The Class of 1861: Custer, Ames, and Their Classmates after West Point

The Class of 1861: Custer, Ames, and Their Classmates after West Point

The Class of 1861: Custer, Ames, and Their Classmates after West Point

The Class of 1861: Custer, Ames, and Their Classmates after West Point


Ralph Kirshner has provided a richly illustrated forum to enable the West Point class of 1861 to write its own autobiography. Through letters, journals, and published accounts, George Armstrong Custer, Adelbert Ames, and their classmates tell in their own words of their Civil War battles and varied careers after the war.

Two classes graduated from West Point in 1861 because of Lincoln's need of lieutenants, forty-five cadets in Ames's class in May and thirty-four in Custer's class in June. The cadets range from Henry Algernon du Pont, first in the class of May, whose home is now Winterthur Gardens, to Custer, last in the class of June. "Only thirty-four graduated", remarked Custer, "and of these thirty-three graduated above me". West Point's mathematics professor and librarian Oliver Otis Howard, after whom Howard University is named, is also portrayed.

Other famous names from the class of 1861 are John Pelham, Emory Upton, Thomas L. Rosser, John Herbert Kelly (the youngest general in the Confederacy when appointed), Patrick O'Rorke (head of the class of June), Alonzo Cushing, Peter Hains, Edmund Kirby, John Adair (the only deserter in the class), and Judson Kilpatrick (great-grandfather of Gloria Vanderbilt). They describe West Point before the Civil War, the war years, including the Vicksburg campaign and the battle of Gettysburg, the courage and character of classmates, and the ending of the war.

Kirshner also highlights postwar lives, including Custer at Little Bighorn; Custer's rebel friend Rosser; John Whitney Barlow, who explored Yellowstone; du Pont, senator and author; Kilpatrick, playwright and diplomat; Orville E. Babcock, Grant's secretary until his indictment in the"Whiskey Ring"; Pierce M. B. Young, a Confederate general who became a diplomat; Hains, the only member of the class to serve on active duty in World War I; and Upton, "the class genius".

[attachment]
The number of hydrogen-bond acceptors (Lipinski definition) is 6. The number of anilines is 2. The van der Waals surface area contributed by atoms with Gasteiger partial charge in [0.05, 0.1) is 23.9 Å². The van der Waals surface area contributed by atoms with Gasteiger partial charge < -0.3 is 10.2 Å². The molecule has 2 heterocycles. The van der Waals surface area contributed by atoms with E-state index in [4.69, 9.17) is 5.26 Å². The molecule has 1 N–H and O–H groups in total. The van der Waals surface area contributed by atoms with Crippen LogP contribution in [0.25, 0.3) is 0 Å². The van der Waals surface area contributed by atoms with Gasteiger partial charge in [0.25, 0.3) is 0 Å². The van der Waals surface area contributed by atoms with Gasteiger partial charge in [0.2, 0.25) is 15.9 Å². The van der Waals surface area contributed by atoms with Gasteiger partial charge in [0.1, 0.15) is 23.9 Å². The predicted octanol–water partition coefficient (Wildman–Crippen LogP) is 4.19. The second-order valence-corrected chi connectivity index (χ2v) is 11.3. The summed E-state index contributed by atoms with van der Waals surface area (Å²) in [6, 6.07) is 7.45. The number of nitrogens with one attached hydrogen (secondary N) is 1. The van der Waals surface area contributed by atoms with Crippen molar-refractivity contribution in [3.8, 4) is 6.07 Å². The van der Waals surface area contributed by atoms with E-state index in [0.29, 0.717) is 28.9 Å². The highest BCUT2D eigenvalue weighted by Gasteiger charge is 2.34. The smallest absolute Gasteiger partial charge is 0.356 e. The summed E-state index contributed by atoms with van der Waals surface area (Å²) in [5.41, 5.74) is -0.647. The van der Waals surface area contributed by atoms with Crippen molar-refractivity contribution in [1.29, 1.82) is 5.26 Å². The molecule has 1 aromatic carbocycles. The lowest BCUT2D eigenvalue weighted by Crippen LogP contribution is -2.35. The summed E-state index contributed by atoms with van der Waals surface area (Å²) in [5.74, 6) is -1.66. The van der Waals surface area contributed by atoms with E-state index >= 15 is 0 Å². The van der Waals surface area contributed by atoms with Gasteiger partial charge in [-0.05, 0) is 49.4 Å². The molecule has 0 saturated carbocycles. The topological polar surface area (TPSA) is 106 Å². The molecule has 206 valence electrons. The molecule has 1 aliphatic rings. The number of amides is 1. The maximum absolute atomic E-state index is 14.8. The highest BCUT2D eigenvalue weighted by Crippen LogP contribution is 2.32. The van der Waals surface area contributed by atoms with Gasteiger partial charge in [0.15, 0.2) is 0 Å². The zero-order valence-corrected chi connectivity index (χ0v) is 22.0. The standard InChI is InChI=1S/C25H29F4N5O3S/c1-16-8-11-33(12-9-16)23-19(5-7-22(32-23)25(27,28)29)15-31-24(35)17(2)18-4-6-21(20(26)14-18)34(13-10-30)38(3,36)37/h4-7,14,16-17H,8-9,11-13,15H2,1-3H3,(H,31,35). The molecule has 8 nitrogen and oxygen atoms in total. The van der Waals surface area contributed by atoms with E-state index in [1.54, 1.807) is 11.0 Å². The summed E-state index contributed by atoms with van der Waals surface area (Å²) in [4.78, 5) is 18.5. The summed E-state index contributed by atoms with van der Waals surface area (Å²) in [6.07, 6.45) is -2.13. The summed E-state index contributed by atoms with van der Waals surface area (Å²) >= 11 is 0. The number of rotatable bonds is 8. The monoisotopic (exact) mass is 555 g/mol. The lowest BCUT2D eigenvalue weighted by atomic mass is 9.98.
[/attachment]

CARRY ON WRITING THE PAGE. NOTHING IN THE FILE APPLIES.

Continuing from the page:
The book features eighty-three phot


The Class of 1861 is, in a way, a book of collective autobiography. Two classes graduated from the United States Military Academy at West Point in 1861 because of Lincoln's urgent need for lieutenants. This book covers all members of Adelbert Ames's May class and George A. Custer's June class- including Southerners who left before graduation to join the Confederacy. I use Custer's fame to introduce the other 1861 graduates, some of whom, like Custer, became "boy generals" in the Civil War that was just beginning. For the most part, they tell their story in their own words. This book is their view of themselves; naturally, it is very favorable. Others, of course, would have a very different view of them, as many of these figures are controversial. But The Class of 1861 tries to maintain an autobiographical tone, with each sketch told from its subject's point of view.

In part one, class members give not only accounts of battles but analysis of the war. Much of the analysis is by Emory Upton, "the class genius," and his friend Henry A. du Pont, whose estate is now Winterthur Garden. Also heard from is mathematics professor and West Point librarian Lieutenant Oliver Otis Howard, after whom Howard University is named. the chapters in part two deal with their lives after the war. Excerpts from a variety of writings make it possible to hear a subject's voice, as in Adelbert Ames Journal While Abroad, written before he became governor of Mississippi.

The first time a cadet is mentioned, his class (May or June) and class standing will be included in parentheses. Appendix A, "Roll Call," gives brief biographical sketches of all the cadets and lists them in order of class standing. That is also the order of their photographs in the gallery, which includes nongraduates John Pelham and the Southerners who became generals.

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